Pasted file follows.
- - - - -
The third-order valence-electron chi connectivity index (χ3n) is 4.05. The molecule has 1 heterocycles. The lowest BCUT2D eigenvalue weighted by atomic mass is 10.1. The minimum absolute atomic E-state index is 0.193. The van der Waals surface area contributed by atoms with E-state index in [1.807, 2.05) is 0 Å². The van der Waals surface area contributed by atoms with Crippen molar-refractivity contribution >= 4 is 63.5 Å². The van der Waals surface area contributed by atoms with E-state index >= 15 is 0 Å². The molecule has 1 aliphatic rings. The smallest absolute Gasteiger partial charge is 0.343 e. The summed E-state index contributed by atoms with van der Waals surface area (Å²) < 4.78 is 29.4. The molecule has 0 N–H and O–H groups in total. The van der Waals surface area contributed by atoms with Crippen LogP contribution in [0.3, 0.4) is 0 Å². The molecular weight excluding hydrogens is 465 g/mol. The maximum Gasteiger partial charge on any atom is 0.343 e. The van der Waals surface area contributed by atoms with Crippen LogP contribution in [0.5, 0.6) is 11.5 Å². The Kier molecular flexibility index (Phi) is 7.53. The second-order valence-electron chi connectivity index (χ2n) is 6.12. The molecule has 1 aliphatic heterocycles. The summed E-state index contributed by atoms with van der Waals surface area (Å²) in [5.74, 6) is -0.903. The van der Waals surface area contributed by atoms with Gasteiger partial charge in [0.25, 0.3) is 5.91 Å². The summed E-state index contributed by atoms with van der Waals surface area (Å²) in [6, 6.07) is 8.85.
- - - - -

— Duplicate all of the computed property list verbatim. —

The third-order valence-electron chi connectivity index (χ3n) is 4.05. The molecule has 1 heterocycles. The lowest BCUT2D eigenvalue weighted by atomic mass is 10.1. The minimum absolute atomic E-state index is 0.193. The van der Waals surface area contributed by atoms with E-state index in [1.807, 2.05) is 0 Å². The van der Waals surface area contributed by atoms with Crippen molar-refractivity contribution >= 4 is 63.5 Å². The van der Waals surface area contributed by atoms with E-state index >= 15 is 0 Å². The molecule has 1 aliphatic rings. The smallest absolute Gasteiger partial charge is 0.343 e. The summed E-state index contributed by atoms with van der Waals surface area (Å²) < 4.78 is 29.4. The molecule has 0 N–H and O–H groups in total. The van der Waals surface area contributed by atoms with Crippen LogP contribution in [0.3, 0.4) is 0 Å². The molecular weight excluding hydrogens is 465 g/mol. The maximum Gasteiger partial charge on any atom is 0.343 e. The van der Waals surface area contributed by atoms with Crippen LogP contribution in [0.5, 0.6) is 11.5 Å². The Kier molecular flexibility index (Phi) is 7.53. The second-order valence-electron chi connectivity index (χ2n) is 6.12. The molecule has 1 aliphatic heterocycles. The summed E-state index contributed by atoms with van der Waals surface area (Å²) in [5.74, 6) is -0.903. The van der Waals surface area contributed by atoms with Gasteiger partial charge in [0.25, 0.3) is 5.91 Å². The summed E-state index contributed by atoms with van der Waals surface area (Å²) in [6, 6.07) is 8.85.